When the trip to the slaughterhouse isn’t too long and there’s bedding in the trailer, it’s not stressful for the animals. Well-managed local slaughterhouses are essential to any livestock farming system that provides a high level of animal welfare. It all comes down to scale. Despite Temple Grandin’s efforts, you cannot have a humane industrial slaughterhouse.
But no matter how well it’s done, I can’t help but question the killing itself. In a well-managed, small-scale slaughterhouse, a pig is more or less casually standing there one second, and the next second it’s unconscious on the ground, and a few seconds after that it’s dead. As far as I can tell – and I’ve seen dozens of pigs killed properly – the pig has no experience of its own death. But I experience the full brunt of that death.
It’s not the sight of blood that troubles me, but the violence of the death throes.
It’s not the sight of blood that troubles me, but the violence of the death throes. Livestock science would assure us that these convulsions are a sign of the pigs’ insensibility, but as a witness, it is almost impossible to believe that the pigs are not thrashing around because they are in pain. And then that sudden lifelessness of the body as it is mechanically hoisted into the air, shackled by a single hind leg. I don’t think anything could be done to make the deaths of the pigs weigh less heavily on me.
I think a lot of animal farmers have the same ethical struggles as me, although I’m not sure how many struggle as intensely as I do. I believe this is likely the case with even non-corporate factory farmers. Feeling nothing strikes me as mildly sociopathic.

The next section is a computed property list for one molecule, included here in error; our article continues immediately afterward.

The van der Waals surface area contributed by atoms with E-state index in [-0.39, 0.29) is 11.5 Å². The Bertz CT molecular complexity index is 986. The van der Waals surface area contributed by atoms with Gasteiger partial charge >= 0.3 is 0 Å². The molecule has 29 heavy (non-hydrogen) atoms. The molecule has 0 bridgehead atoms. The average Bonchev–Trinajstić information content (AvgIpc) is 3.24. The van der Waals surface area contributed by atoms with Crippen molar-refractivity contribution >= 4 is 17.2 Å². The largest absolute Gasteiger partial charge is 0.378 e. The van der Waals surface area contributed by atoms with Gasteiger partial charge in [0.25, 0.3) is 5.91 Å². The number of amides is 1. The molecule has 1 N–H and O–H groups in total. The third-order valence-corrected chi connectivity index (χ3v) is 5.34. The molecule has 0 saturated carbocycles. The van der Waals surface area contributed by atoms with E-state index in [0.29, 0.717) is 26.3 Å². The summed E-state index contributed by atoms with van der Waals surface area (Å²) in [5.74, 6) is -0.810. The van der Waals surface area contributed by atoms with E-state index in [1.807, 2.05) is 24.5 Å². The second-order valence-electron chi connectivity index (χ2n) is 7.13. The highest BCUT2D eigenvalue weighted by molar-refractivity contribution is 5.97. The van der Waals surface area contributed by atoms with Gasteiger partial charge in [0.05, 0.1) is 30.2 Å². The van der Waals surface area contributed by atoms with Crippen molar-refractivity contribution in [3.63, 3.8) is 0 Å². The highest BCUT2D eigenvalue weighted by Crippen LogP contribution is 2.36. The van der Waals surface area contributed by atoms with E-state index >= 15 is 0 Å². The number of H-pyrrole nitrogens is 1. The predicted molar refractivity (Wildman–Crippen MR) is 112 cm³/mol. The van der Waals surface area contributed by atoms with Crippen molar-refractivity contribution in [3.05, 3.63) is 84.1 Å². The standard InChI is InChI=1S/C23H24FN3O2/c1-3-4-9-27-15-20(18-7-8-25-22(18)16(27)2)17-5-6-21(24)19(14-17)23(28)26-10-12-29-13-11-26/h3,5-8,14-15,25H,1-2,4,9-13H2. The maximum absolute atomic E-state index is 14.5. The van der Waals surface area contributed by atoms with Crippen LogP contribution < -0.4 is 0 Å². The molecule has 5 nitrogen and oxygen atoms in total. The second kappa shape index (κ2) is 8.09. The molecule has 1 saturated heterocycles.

In some ways, hunting can be more ethical than even the best livestock farming. The hunter never pretends to be anything but a predator. And when they’re highly competent and refuse to take anything less than the cleanest possible shot, they don’t cause animals any more suffering than I do.
In a way, livestock farmers lie to their animals. We’re kind to them and take good care of them for months, even years. They grow comfortable with our presence, and even begin to like us. But in the end, we take advantage of the animals, using their trust to dupe them into being led to their own deaths.
I tried going vegan, but I don’t have the cultural frame of reference for it. Every meal in my head includes meat as the centerpiece. No matter how many vegan cookbooks I read, I just couldn’t envision vegan meals. Even when I followed recipes for entire vegan meals, I felt unsatisfied. It wasn’t a lack of nutritional understanding. I couldn’t reside, imaginatively, in a vegan world. The evening I fell off the vegan wagon, my wife and I went to our favorite burger place, and my first bite into the burger was like coming home.
On any given day, I see 250 pigs on the farm that are perfectly content ”“ as far as I can tell. The day they die is stressful for them, but the time between loading them on the trailer to the time they’re killed is very short. And they’re killed painlessly and without any awareness of it at all ”“ as far as I can tell. When I see a pig casually bask in the sun and let out a big, satisfied yawn, or a pig jump up and run and twirl and play, I feel pretty confident that what I’m doing is okay.
Even if I did stop eating meat, I would still farm animals. We need farming with a high quality of animal welfare as a counterpoint to industrial, factory-style farming. These are real, working alternatives to the abolition of livestock farming. We need non-industrial farming to be as popular and widespread as possible, to be a point of contact through which people will have their dominant cultural identities disturbed. It is one of the first steps in our cultural evolution. Conscientious animal farming is necessary for a transition toward a vegan world.